UD audience journeys West with Darius at film screening
Darius Weems takes questions from the audience at UD.
Darius Weems and his friends, wearing bright green 'goslabi' T-shirts.
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3:55 p.m., March 19, 2009----A diverse mix of about 100 students, faculty, staff and community members with and without disabilities enjoyed a free screening of the award-winning documentary film “Darius Goes West” on Monday, March 16, at the Gore Recital Hall.

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The film, which was produced on a budget of just $70,000, chronicles the journey of 15-year-old Darius Weems, who has Duchenne muscular dystrophy, and 11 of his friends as they travel from his hometown of Athens, Georgia, to Los Angeles in hopes of having his wheelchair modified on the MTV program “Pimp My Ride.”

Along the way, Darius gets his first glimpse of the ocean, takes a boat ride in a Louisiana swamp with alligators, sits in awe at the edge of the Grand Canyon, rides in a hot air balloon, and goes whitewater rafting.

That journey took place in 2005, but Darius and his friends are still touring the country together raising awareness of the disease and the issue of accessibility for people with disabilities, as well as raising funds for muscular dystrophy research. Their current goal is to sell one million DVDs of their film by Darius's 19th birthday in September.

Duchenne muscular dystrophy is the most common and most severe form of muscular dystrophy. It is the number one genetic killer of children, striking one in 3,500 boys worldwide. There is no treatment, and those with the disease die by their early 20s.

However, recent genetic research has revealed the gene that causes the disease. Scientists are now hopeful that they will soon find a way to block the action of that gene, thereby halting the degenerative domino effect it sets off within the body.

In one memorable scene from the movie, Darius tries sushi for the first time in San Francisco, and his friends dare him to eat a spoonful of wasabi, an ultra-hot condiment. Darius has trouble saying the word “wasabi,” which instead comes out “goslabi.” Bystanders at the restaurant scolded the young men for taking advantage of their friend in a wheelchair, but they explain that they were treating him like they would any other friend, not with pity but with brotherhood.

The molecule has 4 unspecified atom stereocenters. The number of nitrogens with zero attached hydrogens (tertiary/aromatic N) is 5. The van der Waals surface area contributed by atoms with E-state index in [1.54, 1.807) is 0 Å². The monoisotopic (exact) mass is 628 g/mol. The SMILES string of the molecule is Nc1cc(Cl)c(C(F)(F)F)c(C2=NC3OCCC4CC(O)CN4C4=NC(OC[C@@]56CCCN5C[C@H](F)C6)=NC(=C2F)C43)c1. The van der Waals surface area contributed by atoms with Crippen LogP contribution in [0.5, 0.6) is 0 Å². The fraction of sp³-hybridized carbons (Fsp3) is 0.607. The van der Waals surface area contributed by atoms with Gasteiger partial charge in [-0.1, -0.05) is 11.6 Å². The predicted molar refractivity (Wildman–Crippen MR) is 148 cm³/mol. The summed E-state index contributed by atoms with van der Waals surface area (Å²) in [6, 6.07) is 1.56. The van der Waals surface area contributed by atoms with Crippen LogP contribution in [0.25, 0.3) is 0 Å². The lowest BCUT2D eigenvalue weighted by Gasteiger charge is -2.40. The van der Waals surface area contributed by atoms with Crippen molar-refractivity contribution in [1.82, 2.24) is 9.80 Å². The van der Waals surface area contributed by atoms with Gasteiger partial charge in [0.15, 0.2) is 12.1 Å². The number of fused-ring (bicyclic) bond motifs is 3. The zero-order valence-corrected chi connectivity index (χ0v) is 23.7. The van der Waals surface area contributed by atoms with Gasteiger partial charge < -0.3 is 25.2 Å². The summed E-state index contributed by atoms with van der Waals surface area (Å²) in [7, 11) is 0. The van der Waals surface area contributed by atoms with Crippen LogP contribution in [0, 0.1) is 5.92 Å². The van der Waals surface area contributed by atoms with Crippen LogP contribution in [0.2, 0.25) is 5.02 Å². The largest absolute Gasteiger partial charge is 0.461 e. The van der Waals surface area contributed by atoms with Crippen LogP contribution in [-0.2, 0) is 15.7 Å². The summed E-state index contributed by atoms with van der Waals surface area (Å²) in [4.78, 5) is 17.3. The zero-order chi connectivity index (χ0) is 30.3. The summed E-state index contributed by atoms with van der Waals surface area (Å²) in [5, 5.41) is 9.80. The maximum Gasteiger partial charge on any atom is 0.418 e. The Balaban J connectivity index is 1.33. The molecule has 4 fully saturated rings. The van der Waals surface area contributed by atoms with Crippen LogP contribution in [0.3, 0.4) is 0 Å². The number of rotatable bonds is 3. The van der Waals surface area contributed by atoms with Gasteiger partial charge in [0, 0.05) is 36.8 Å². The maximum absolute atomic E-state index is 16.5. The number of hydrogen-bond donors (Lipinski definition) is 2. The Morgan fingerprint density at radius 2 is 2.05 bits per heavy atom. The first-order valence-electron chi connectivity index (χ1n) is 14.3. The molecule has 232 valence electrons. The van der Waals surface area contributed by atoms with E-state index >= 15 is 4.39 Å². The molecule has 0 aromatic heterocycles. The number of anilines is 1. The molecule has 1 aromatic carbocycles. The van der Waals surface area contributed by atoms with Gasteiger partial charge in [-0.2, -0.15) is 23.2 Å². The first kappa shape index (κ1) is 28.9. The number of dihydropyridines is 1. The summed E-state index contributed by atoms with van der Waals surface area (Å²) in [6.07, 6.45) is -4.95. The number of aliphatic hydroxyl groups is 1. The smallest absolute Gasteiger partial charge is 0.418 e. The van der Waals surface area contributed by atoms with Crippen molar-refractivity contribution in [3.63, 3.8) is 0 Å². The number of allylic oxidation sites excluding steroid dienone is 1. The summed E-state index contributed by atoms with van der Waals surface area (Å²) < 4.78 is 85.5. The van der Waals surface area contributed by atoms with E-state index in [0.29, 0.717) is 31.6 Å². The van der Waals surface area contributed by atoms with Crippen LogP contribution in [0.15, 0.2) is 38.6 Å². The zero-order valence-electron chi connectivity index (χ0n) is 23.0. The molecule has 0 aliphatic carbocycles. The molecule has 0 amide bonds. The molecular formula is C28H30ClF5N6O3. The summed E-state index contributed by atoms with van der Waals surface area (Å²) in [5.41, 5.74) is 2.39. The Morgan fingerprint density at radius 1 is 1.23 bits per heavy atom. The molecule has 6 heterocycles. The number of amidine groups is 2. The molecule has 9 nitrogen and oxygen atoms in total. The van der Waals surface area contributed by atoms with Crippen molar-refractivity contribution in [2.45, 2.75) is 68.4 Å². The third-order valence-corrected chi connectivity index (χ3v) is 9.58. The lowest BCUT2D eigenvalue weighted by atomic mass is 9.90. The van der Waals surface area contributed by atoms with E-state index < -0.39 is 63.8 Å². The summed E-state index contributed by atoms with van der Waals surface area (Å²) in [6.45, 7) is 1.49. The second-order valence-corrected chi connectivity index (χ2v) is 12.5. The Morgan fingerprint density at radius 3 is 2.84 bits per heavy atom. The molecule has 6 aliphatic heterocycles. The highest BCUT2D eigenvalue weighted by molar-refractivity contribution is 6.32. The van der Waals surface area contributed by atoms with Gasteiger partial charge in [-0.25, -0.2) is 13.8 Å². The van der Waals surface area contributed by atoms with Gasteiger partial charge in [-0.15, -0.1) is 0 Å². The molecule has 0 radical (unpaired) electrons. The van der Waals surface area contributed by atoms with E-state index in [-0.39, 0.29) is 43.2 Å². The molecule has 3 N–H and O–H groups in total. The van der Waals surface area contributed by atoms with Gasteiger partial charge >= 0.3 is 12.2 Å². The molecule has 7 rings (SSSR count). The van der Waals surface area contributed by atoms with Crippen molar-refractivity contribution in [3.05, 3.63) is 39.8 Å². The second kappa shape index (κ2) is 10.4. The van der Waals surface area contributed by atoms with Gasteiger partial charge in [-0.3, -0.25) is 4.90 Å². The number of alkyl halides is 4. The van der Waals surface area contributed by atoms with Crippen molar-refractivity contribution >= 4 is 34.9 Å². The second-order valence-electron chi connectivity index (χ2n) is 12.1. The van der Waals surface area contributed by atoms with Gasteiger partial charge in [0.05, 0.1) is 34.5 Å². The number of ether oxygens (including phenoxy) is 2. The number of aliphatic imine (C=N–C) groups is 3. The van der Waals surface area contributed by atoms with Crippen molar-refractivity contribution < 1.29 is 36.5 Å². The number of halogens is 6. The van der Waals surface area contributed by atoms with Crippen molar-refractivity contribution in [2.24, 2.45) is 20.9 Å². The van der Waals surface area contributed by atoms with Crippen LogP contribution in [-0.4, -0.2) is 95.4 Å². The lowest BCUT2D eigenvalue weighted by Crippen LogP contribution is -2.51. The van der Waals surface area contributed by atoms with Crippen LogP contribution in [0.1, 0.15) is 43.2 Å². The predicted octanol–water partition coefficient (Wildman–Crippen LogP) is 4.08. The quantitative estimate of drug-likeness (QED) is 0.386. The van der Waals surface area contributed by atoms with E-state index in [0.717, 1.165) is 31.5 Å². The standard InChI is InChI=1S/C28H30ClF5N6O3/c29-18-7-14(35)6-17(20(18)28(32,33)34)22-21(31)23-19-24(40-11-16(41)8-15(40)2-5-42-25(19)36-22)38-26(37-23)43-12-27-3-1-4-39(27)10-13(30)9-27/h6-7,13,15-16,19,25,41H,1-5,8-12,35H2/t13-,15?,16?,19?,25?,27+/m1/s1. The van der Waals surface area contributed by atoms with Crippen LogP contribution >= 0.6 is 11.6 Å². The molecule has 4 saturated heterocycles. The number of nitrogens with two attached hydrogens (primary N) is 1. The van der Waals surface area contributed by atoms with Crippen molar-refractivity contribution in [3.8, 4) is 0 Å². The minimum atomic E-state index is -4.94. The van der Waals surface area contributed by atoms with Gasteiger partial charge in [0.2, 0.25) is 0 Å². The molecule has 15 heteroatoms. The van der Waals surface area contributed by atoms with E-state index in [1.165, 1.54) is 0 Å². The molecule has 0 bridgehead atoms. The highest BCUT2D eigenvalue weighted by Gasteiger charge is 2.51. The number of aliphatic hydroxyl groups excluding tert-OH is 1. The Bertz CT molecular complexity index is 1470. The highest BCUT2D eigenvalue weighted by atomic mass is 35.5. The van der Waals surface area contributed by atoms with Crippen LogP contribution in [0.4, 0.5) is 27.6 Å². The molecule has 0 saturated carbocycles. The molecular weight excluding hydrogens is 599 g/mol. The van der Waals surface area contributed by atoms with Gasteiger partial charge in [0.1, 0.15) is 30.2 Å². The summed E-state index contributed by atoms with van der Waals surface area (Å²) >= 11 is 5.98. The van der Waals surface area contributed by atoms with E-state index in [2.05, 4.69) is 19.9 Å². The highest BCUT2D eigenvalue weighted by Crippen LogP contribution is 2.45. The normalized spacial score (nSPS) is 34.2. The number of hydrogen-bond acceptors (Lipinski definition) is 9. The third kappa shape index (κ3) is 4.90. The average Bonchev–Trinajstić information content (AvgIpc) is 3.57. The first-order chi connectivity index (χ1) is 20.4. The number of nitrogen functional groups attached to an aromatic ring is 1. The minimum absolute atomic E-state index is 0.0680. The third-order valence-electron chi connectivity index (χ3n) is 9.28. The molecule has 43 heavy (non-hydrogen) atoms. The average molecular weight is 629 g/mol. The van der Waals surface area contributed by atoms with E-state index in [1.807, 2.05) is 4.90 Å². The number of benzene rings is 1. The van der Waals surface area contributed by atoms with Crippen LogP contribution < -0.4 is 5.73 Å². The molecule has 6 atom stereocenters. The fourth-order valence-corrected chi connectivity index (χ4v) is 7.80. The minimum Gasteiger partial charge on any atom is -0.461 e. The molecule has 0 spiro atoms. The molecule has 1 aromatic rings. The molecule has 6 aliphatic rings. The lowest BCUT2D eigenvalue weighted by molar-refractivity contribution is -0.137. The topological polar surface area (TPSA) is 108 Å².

After the screening, Darius and his friends, most wearing bright green T-shirts with the word “goslabi” emblazoned on the front, appeared on stage to answer questions from the audience. Darius was asked about his reaction to his new celebrity status, which he humbly described as “cool.”

Darius clearly loves life on the road. He knows that he probably doesn't have much time left. His older brother died of the same disease at age 19. But his mission has become to contribute as much as he can to fighting the disease for the next generation and to encourage others with disabilities to live their lives to the fullest.

Darius's friends are all young men in their 20s, and working with their cause has become a full-time job, according to Daniel Epting, the group's designated RV driver. He estimates they've traveled 25,000 miles in their RV since last September. They make appearances at screenings, frequently at middle and high schools, targeting a younger audience that is unfamiliar with actor Jerry Lewis and his muscular dystrophy telethons.

Their appearance in Delaware marks their 42nd state. Several of the original crew now remain in Georgia to maintain the group's web site. So far, they've raised over $2 million for Duchenne muscular dystrophy research.

Darius and his friends mingled with the audience in the lobby, where DVDs and “goslabi” T-shirts were available for sale. Many students in the audience snapped up the green T-shirts, perhaps thinking they would make good St. Patrick's Day apparel the next day, while about 50 DVDs were added toward the eventual goal of one million.

Everyone in the audience was invited to hang out with Darius and crew at Grotto's Pizza on Main Street in Newark afterward. Denise Jenkins, a junior special education major, said she would probably take them up on the offer.

“I've seen the movie before in class,” she said, “but I hadn't had the chance to meet everyone. I like seeing the guys interacting with each other. I have a brother with disabilities, and I wish more people reacted to him like that.”

Ray Leight, who is a U.S. champion wheelchair ballroom dancer, said he had never heard of the film until his girlfriend suggested they attend the screening.

“I'm just as, if not more, impressed with the able-bodied young men in the film who are able to think outside of the box and show the fortitude it takes to carry out an effort like this at such a young age,” he said of Darius's friends. “Empowerment is the best education.”

The event was hosted by the University of Delaware Center for Disabilities Studies, with the support the College of Human Services, Education and Public Policy, and in partnership with the Inter-Fraternity Council, the Department of Human Development and Family Studies, Easter Seals of Delaware and Maryland's Eastern Shore and Best Buddies Delaware. The Marriott Courtyard Newark-University of Delaware provided accommodations for Darius and his friends.

Article by Beth Chajes

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